Praise to you, o Lord, King of eternal glory

I give you a new commandment,
that you love one another.

Praise to you, o Lord, King of eternal glory


"I have eagerly desired to eat this Passover with you" (Lk 22:15), Jesus says to his disciples at the beginning of his last supper, right before his death. In truth, for Jesus, this desire had always been there, and on that evening too he wanted to be with his disciples, those of yesterday and those of today, including us. Jesus sat at table with the Twelve, took the bread, and gave it to them, saying: "This is my body, which is given for you." He did the same with the cup of wine, "This is my blood, which is poured out for you." These are the same words that in a little while we will repeat at the altar, and it will be the same Lord who will invite each one of us to take nourishment from the consecrated bread and wine. Jesus becomes food for us, in order to become the flesh of our flesh. This bread and wine are the food that has come down from heaven for us, pilgrims on the roads of this world. They make us more like Jesus, they help us live as he used to live make feelings of goodness, service, affection, tenderness, love, and forgiveness flow from us.
These are the same feelings that lead him to wash his disciples' feet like a servant. After the dinner, Jesus gets up from the table, takes off his outer clothes, and wraps a towel around his waist. He then takes water, kneels down before the disciples and washes their feet. He does the same even with Judas, who is about to betray him. Jesus knows what Judas is going to do, and yet he still kneels before him and washes his feet. As soon as Peter sees Jesus approach him, Peter reacts immediately: "Lord, are you going to wash my feet?"
For Jesus, dignity does not mean standing straight and tall, rather loving his disciples to the end and kneeling down, all the way to their feet. This is the last great lesson that he teaches while still alive. "So if I, your Lord and Teacher, have washed your feet, you also ought to wash one another's feet. For I have set you an example, that you also should do as I have done to you" (Jn 13:12-15). The world teaches people to stand up and encourages them to remain standing, even making others bending. The Gospel of Holy Thursday urges the disciples to bend down and wash one another's feet. This is a new commandment and it is a great gift that we receive this evening. The washing of the feet that takes place during the Holy Liturgy this evening is only a sign, an indication of the way we should follow: we should wash one another's feet, starting with the weakest, the poorest, and the most defenceless. Holy Thursday teaches us how to live and where to start living: true life does not come from standing tall and secure in our pride. Life according to the Gospel means bending down in front of our brothers and sisters, beginning with the weakest. It is a path that comes from heaven, and yet at the same time it is the most human path we could want. We all need friendship, affection, and understanding; we all need to be welcomed and helped. We all need someone who will bend down for us, just as we need to bend down for our brothers and sisters. Holy Thursday is truly a human day. It is the day when Jesus' love lowers itself all the way to his friends' feet. And everyone is his friend, even the one who is going to betray him. For Jesus, no one is an enemy, everything for him is love. Washing feet is not simply a gesture; it is a way of life.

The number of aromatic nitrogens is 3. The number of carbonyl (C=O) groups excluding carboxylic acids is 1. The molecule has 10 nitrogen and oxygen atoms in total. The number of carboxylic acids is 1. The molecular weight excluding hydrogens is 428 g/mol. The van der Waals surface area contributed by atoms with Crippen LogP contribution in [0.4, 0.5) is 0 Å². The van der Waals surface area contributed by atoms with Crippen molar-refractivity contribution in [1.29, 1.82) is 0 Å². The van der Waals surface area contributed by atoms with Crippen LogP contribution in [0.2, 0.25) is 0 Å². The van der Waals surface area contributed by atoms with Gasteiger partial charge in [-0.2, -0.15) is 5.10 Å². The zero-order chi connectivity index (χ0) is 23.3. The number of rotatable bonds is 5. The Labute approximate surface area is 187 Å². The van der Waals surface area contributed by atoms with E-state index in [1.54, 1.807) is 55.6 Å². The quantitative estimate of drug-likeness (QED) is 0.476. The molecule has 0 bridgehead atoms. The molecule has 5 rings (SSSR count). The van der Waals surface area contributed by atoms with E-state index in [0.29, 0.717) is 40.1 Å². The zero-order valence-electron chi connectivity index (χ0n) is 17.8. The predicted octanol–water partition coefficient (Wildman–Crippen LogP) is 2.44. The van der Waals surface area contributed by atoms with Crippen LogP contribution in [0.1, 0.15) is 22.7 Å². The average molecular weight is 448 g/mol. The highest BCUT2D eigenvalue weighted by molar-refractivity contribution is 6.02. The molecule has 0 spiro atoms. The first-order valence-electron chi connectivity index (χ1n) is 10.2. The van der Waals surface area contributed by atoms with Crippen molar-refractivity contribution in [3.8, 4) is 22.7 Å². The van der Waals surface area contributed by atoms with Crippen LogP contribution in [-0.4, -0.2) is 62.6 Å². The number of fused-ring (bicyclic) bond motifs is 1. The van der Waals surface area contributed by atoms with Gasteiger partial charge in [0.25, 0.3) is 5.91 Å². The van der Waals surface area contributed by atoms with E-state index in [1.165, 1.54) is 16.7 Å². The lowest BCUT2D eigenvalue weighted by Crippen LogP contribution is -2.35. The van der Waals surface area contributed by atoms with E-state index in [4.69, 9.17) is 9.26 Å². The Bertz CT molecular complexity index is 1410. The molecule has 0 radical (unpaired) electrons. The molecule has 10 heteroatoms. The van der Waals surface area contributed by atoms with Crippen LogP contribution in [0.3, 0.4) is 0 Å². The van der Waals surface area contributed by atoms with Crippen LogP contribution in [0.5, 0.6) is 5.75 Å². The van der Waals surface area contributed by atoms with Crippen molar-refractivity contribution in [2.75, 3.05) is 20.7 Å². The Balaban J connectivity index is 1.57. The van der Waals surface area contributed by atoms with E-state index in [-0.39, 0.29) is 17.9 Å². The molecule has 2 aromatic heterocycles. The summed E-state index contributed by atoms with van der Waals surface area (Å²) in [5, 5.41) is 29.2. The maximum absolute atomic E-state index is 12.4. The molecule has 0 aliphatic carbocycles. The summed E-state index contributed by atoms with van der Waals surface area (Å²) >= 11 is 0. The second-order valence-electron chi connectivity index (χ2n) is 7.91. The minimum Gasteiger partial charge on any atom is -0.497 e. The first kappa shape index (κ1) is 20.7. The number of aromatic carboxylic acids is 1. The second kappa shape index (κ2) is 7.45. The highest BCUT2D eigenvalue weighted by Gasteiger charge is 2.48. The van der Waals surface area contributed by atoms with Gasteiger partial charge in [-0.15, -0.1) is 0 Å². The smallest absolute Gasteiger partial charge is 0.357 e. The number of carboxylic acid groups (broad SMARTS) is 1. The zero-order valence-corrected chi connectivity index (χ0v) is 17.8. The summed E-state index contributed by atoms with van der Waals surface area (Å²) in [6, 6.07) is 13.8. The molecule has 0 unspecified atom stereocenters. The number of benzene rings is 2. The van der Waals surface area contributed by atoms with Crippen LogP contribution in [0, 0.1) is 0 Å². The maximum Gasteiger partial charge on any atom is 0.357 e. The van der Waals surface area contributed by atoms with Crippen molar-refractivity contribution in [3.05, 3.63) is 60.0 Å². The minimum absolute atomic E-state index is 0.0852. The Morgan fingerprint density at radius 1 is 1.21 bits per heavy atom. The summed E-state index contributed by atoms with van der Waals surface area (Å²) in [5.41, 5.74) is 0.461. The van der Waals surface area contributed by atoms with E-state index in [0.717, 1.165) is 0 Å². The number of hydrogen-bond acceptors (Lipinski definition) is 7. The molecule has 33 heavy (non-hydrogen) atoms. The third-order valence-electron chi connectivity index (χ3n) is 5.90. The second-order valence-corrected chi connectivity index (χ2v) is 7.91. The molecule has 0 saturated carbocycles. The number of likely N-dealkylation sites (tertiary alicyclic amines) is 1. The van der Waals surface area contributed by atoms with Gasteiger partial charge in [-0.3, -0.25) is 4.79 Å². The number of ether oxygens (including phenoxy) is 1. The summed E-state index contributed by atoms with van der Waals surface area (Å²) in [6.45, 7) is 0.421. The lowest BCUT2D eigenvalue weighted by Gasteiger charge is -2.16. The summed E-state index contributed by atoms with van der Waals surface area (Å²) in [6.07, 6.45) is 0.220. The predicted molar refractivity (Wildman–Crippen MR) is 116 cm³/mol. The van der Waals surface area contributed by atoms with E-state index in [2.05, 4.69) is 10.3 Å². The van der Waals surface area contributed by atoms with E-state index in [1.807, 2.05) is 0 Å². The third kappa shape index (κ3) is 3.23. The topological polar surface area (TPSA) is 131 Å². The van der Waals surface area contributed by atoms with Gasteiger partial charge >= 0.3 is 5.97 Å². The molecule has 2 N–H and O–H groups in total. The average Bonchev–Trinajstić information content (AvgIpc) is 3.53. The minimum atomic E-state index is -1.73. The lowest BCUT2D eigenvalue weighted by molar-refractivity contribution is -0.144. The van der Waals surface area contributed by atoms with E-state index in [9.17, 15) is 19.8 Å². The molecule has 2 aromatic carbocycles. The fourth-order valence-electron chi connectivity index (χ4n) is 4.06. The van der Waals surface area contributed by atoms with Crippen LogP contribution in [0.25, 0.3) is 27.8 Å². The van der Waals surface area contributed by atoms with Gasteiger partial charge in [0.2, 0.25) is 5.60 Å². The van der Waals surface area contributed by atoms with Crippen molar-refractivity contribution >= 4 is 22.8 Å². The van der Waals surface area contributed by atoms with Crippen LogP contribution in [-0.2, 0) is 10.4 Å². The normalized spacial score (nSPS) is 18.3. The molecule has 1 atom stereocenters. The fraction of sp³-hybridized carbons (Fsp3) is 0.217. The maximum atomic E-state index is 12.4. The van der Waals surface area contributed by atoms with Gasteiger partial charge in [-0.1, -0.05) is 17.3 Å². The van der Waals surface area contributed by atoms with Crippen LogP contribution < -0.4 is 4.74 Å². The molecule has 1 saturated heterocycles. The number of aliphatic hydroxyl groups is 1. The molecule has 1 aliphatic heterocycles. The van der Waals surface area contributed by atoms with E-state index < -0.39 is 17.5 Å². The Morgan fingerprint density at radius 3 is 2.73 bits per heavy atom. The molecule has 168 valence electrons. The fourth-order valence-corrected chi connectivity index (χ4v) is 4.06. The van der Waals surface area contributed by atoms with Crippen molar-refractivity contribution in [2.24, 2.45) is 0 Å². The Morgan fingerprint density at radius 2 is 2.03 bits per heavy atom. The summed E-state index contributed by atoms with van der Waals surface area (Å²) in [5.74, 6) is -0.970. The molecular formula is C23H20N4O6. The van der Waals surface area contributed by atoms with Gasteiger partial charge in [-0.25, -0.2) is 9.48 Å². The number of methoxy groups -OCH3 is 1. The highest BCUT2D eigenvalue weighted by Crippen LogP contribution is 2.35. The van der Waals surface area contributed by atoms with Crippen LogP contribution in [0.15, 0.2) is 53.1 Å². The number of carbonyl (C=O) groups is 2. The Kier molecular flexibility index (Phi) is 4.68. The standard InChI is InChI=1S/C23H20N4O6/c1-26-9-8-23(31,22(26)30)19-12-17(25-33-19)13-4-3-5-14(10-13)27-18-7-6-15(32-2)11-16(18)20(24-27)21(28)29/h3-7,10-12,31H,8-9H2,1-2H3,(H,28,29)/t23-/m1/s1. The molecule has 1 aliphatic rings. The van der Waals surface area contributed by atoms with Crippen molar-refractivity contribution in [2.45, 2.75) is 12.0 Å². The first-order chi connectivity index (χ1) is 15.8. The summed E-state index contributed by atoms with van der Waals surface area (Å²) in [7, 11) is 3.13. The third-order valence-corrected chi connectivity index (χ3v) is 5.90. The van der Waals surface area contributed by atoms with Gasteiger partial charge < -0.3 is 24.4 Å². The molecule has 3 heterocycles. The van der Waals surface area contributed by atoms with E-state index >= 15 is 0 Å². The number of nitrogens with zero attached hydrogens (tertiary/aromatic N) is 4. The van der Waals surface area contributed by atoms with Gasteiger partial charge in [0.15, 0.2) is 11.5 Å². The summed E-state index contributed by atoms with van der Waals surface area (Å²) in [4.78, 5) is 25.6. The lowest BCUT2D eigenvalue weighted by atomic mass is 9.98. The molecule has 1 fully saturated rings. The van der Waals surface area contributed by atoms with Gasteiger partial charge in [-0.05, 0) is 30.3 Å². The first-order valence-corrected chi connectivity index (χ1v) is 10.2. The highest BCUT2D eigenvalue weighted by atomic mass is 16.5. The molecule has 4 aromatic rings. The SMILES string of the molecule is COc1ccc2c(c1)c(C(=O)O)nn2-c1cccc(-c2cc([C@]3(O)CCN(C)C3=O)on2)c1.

When the supper has ended, Jesus walks to the Garden of Olives. Here he kneels down again - indeed, he lies down on the ground and sweats blood out of his pain and anguish. Let us be drawn in - at least a little - by this man who loves us with a love that had never been seen before on earth. And while we stop in front of his tomb, let us tell him about our affection and friendship. Today the Lord needs companionship and affection more than we do. Let us listen to his plea: "I am deeply grieved, even to death; remain here, and stay awake with me" (Mt 26:38). Let us bend down over Jesus and not deny him the consolation of our presence. Lord, in this hour we will not give you the kiss of Judas, but like poor sinners we kneel at your feet and, imitating Mary Magdalene, we continue to kiss them with affection.